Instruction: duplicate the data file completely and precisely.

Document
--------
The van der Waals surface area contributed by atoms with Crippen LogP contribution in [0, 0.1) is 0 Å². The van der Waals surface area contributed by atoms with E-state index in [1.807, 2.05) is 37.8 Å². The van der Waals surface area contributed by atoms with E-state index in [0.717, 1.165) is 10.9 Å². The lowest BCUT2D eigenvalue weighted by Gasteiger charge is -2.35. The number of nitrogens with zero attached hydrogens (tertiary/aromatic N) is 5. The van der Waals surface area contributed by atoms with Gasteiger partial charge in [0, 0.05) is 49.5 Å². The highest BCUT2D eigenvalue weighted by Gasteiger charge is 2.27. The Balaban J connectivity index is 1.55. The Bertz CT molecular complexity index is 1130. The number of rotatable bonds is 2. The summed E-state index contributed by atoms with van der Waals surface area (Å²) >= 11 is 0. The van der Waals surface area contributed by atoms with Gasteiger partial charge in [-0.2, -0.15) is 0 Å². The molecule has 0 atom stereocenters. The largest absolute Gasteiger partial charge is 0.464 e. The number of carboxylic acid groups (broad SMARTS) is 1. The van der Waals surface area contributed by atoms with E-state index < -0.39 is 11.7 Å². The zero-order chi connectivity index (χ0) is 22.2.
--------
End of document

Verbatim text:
The van der Waals surface area contributed by atoms with Crippen LogP contribution in [0, 0.1) is 0 Å². The van der Waals surface area contributed by atoms with E-state index in [1.807, 2.05) is 37.8 Å². The van der Waals surface area contributed by atoms with E-state index in [0.717, 1.165) is 10.9 Å². The lowest BCUT2D eigenvalue weighted by Gasteiger charge is -2.35. The number of nitrogens with zero attached hydrogens (tertiary/aromatic N) is 5. The van der Waals surface area contributed by atoms with Gasteiger partial charge in [0, 0.05) is 49.5 Å². The highest BCUT2D eigenvalue weighted by Gasteiger charge is 2.27. The Balaban J connectivity index is 1.55. The Bertz CT molecular complexity index is 1130. The number of rotatable bonds is 2. The summed E-state index contributed by atoms with van der Waals surface area (Å²) >= 11 is 0. The van der Waals surface area contributed by atoms with Gasteiger partial charge in [-0.2, -0.15) is 0 Å². The molecule has 0 atom stereocenters. The largest absolute Gasteiger partial charge is 0.464 e. The number of carboxylic acid groups (broad SMARTS) is 1. The van der Waals surface area contributed by atoms with E-state index < -0.39 is 11.7 Å². The zero-order chi connectivity index (χ0) is 22.2.